Abstract TP171: Differences Between Men and Women in Long-term Participation Restriction After Stroke

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Abstract

Introduction: As women suffer worse functional outcomes of stroke than men, they may also face more challenges with community reintegration but data are scarce. We examined sex differences in participation after stroke and which factors might account for these disparities.

Methods: INSTRUCT is an individual participant data pooling study of incident strokes obtained from 13 population-based cohorts worldwide. Two of the cohorts (Melbourne ’96-‘99 and Auckland ’02-‘03) included assessment of participation at 5 years after stroke using the London Handicap Scale (LHS). The LHS is used to assess the individual’s perspective of their involvement in life situations including orientation (person’s awareness of surroundings), physical independence, mobility, occupation, social interaction and economic self-efficiency. The total score ranges from 0 (worst disadvantage) to 100 (no disadvantage). Linear regression was used to compare LHS total scores and sub-domains for women compared to men. Study-specific multivariable models incorporated adjustment for socio-demographics, stroke-related factors, pre-stroke health and post-stroke factors were combined using random-effects meta-analysis.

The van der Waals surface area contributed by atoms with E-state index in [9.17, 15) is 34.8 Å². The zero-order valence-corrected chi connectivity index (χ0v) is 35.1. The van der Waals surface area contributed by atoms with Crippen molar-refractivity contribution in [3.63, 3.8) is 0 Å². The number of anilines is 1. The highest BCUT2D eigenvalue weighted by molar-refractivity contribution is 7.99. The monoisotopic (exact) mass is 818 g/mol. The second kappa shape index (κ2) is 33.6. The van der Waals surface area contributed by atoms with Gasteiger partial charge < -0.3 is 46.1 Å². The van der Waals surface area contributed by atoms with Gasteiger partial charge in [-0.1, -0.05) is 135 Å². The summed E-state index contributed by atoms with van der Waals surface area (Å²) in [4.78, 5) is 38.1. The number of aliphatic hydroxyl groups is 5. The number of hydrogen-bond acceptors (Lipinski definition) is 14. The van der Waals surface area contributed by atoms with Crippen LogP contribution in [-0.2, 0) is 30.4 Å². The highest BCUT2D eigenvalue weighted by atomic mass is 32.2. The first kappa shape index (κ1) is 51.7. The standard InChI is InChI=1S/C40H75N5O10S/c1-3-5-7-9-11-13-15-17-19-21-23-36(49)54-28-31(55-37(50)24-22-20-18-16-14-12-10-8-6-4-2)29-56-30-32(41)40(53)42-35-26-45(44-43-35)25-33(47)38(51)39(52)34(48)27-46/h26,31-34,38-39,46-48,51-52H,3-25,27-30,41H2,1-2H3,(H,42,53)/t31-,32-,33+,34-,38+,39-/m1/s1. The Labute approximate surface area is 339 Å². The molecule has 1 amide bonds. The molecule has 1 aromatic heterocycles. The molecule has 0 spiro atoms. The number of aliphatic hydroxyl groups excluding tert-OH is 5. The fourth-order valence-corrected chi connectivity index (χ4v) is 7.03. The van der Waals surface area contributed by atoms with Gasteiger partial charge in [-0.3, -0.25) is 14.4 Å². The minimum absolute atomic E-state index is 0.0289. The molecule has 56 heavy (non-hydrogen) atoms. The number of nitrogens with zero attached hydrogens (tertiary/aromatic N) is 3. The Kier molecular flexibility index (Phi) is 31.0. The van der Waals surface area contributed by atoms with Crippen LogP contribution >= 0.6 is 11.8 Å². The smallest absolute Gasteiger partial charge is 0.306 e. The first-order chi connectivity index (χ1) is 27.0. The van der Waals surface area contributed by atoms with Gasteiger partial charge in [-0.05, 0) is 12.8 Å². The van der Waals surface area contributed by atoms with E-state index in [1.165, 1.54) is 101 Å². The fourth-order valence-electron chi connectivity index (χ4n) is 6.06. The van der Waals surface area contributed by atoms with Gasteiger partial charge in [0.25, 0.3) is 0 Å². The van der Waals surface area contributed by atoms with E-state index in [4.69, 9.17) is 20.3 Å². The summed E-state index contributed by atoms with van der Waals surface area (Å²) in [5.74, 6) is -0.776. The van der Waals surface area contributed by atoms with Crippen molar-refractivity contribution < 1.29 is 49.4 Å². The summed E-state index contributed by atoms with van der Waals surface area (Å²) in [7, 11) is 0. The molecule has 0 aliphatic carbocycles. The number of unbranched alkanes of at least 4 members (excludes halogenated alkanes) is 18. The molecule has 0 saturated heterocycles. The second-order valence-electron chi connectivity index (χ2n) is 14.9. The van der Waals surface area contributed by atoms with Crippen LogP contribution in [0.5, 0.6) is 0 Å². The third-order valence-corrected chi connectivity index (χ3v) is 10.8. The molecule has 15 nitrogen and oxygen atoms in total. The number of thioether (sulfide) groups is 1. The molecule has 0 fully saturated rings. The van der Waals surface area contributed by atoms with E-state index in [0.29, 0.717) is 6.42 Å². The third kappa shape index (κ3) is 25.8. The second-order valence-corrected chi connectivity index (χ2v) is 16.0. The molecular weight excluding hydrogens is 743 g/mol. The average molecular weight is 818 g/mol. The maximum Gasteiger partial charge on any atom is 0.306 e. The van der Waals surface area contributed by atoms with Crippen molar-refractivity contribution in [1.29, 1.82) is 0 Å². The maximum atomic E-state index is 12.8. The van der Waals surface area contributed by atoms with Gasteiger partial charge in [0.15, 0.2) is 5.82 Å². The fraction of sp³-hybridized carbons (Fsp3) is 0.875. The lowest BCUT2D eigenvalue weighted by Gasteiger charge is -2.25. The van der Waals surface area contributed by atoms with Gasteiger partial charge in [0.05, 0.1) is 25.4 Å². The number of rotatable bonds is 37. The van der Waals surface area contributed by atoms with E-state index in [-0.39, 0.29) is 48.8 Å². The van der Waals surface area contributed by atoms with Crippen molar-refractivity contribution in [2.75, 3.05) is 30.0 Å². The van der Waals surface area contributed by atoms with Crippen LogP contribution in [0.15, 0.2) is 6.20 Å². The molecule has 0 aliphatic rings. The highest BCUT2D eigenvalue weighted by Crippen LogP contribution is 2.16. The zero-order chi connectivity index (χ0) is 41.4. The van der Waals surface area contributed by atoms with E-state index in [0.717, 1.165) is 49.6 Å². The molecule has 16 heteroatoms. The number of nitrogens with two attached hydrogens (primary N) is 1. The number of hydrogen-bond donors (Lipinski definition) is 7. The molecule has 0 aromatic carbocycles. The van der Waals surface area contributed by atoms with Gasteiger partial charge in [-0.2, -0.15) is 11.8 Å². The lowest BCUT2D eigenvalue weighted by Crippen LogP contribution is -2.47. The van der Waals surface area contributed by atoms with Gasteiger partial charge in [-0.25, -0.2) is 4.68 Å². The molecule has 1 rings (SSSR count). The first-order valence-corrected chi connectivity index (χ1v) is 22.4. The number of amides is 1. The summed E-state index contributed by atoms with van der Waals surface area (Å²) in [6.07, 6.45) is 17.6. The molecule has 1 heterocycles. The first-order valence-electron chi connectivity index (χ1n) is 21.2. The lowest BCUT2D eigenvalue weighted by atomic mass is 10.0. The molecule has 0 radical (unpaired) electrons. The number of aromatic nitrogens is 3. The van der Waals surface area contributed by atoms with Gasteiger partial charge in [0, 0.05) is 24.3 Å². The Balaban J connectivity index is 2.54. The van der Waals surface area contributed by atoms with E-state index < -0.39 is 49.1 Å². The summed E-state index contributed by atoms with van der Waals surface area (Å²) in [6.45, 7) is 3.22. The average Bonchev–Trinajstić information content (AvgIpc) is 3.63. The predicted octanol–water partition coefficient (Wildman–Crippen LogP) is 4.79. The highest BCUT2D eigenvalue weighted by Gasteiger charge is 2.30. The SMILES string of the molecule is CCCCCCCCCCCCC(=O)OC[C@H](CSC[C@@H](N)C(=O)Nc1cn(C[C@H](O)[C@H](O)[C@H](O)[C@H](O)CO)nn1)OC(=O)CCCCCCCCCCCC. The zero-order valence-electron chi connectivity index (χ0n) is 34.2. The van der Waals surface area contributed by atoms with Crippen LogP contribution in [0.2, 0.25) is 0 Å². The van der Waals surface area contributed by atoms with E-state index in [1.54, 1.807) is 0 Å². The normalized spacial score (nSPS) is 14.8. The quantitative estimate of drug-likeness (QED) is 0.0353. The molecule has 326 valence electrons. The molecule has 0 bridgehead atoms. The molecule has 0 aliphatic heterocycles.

Results: At 5 years after stroke, there were data on participation for 351/592 (59%) of survivors in Melbourne and 266/881 (30%) of survivors in Auckland. Women suffered greater participation restriction than men (total LHS, pooled mean difference, MD -5.55 [95% CI -8.47, -2.63]). The magnitude of the difference attenuated after adjusting for covariates (pooled MD -2.48 [-4.99, 0.03]). Significant confounders in study-specific models included age, stroke severity, pre-stroke dependency and pre-stroke dementia for Melbourne; and age, stroke severity and pre-stroke dependency for Auckland. In sub-dimensions, women had greater restriction than men in mobility, physical independence and occupation. Additionally, women in Melbourne experienced poorer social integration and orientation than men.

Conclusion: Greater restriction in participation after stroke among women than men was mostly attributable to their advanced age and greater pre-stroke dependency. Interventions targeting participation could reduce the impact of stroke in women.

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